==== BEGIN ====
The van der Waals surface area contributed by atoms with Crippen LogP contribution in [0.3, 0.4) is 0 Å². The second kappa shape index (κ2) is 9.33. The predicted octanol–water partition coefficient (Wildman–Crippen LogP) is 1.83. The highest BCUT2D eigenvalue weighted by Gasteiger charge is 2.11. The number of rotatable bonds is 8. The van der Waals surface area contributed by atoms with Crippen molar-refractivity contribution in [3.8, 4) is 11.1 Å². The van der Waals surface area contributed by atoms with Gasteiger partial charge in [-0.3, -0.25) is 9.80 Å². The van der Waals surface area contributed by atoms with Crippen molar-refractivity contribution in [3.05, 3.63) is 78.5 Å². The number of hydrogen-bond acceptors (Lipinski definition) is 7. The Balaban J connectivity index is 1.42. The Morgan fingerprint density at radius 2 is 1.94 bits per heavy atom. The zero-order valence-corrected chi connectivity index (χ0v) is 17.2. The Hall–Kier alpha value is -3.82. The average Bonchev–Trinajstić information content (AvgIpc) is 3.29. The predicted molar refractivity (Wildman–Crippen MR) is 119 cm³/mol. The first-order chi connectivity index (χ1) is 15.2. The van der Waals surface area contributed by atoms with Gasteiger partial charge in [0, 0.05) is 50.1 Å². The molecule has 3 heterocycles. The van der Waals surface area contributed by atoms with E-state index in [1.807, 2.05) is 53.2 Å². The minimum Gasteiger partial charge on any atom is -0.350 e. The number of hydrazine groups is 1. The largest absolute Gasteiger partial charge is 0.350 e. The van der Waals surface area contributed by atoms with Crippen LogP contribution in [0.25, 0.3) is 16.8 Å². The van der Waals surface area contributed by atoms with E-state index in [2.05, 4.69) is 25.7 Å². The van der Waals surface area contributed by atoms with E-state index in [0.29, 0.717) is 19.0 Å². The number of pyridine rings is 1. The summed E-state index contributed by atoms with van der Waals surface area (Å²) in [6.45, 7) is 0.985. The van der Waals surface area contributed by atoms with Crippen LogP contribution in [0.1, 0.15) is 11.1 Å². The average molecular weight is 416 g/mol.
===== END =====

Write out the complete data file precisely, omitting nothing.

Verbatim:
The van der Waals surface area contributed by atoms with Crippen LogP contribution in [0.3, 0.4) is 0 Å². The second kappa shape index (κ2) is 9.33. The predicted octanol–water partition coefficient (Wildman–Crippen LogP) is 1.83. The highest BCUT2D eigenvalue weighted by Gasteiger charge is 2.11. The number of rotatable bonds is 8. The van der Waals surface area contributed by atoms with Crippen molar-refractivity contribution in [3.8, 4) is 11.1 Å². The van der Waals surface area contributed by atoms with Gasteiger partial charge in [-0.3, -0.25) is 9.80 Å². The van der Waals surface area contributed by atoms with Crippen molar-refractivity contribution in [3.05, 3.63) is 78.5 Å². The number of hydrogen-bond acceptors (Lipinski definition) is 7. The Balaban J connectivity index is 1.42. The Morgan fingerprint density at radius 2 is 1.94 bits per heavy atom. The zero-order valence-corrected chi connectivity index (χ0v) is 17.2. The Hall–Kier alpha value is -3.82. The average Bonchev–Trinajstić information content (AvgIpc) is 3.29. The predicted molar refractivity (Wildman–Crippen MR) is 119 cm³/mol. The first-order chi connectivity index (χ1) is 15.2. The van der Waals surface area contributed by atoms with Gasteiger partial charge in [0, 0.05) is 50.1 Å². The molecule has 3 heterocycles. The van der Waals surface area contributed by atoms with E-state index in [1.807, 2.05) is 53.2 Å². The minimum Gasteiger partial charge on any atom is -0.350 e. The number of hydrazine groups is 1. The largest absolute Gasteiger partial charge is 0.350 e. The van der Waals surface area contributed by atoms with Crippen LogP contribution in [0.25, 0.3) is 16.8 Å². The van der Waals surface area contributed by atoms with E-state index in [2.05, 4.69) is 25.7 Å². The van der Waals surface area contributed by atoms with E-state index in [0.29, 0.717) is 19.0 Å². The number of pyridine rings is 1. The summed E-state index contributed by atoms with van der Waals surface area (Å²) in [6.45, 7) is 0.985. The van der Waals surface area contributed by atoms with Crippen LogP contribution in [0.1, 0.15) is 11.1 Å². The average molecular weight is 416 g/mol.